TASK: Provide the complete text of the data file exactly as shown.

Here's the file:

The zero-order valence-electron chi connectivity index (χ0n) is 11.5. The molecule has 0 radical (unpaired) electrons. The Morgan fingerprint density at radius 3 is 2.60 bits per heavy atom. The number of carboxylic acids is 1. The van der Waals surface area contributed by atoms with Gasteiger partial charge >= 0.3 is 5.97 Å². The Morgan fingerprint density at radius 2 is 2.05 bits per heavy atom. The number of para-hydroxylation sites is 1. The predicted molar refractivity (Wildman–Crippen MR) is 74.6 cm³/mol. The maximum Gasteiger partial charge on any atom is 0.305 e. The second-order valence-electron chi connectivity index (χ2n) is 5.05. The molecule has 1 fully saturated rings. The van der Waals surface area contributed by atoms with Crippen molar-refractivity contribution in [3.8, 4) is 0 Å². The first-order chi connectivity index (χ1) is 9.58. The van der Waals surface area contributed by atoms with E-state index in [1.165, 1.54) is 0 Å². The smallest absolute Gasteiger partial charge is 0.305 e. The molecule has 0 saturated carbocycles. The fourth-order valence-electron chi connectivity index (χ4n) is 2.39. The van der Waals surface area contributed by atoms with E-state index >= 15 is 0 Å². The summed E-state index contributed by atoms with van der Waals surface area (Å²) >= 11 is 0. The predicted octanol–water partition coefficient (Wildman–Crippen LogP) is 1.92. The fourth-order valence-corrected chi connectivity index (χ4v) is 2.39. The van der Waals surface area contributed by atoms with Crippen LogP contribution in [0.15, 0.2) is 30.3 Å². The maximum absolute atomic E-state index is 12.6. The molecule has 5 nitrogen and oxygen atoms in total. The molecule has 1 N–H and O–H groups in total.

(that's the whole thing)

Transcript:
The zero-order valence-electron chi connectivity index (χ0n) is 11.5. The molecule has 0 radical (unpaired) electrons. The Morgan fingerprint density at radius 3 is 2.60 bits per heavy atom. The number of carboxylic acids is 1. The van der Waals surface area contributed by atoms with Gasteiger partial charge >= 0.3 is 5.97 Å². The Morgan fingerprint density at radius 2 is 2.05 bits per heavy atom. The number of para-hydroxylation sites is 1. The predicted molar refractivity (Wildman–Crippen MR) is 74.6 cm³/mol. The maximum Gasteiger partial charge on any atom is 0.305 e. The second-order valence-electron chi connectivity index (χ2n) is 5.05. The molecule has 1 fully saturated rings. The van der Waals surface area contributed by atoms with Crippen molar-refractivity contribution in [3.8, 4) is 0 Å². The first-order chi connectivity index (χ1) is 9.58. The van der Waals surface area contributed by atoms with E-state index in [1.165, 1.54) is 0 Å². The smallest absolute Gasteiger partial charge is 0.305 e. The molecule has 0 saturated carbocycles. The fourth-order valence-electron chi connectivity index (χ4n) is 2.39. The van der Waals surface area contributed by atoms with E-state index >= 15 is 0 Å². The summed E-state index contributed by atoms with van der Waals surface area (Å²) >= 11 is 0. The predicted octanol–water partition coefficient (Wildman–Crippen LogP) is 1.92. The fourth-order valence-corrected chi connectivity index (χ4v) is 2.39. The van der Waals surface area contributed by atoms with Crippen LogP contribution in [0.15, 0.2) is 30.3 Å². The maximum absolute atomic E-state index is 12.6. The molecule has 5 nitrogen and oxygen atoms in total. The molecule has 1 N–H and O–H groups in total.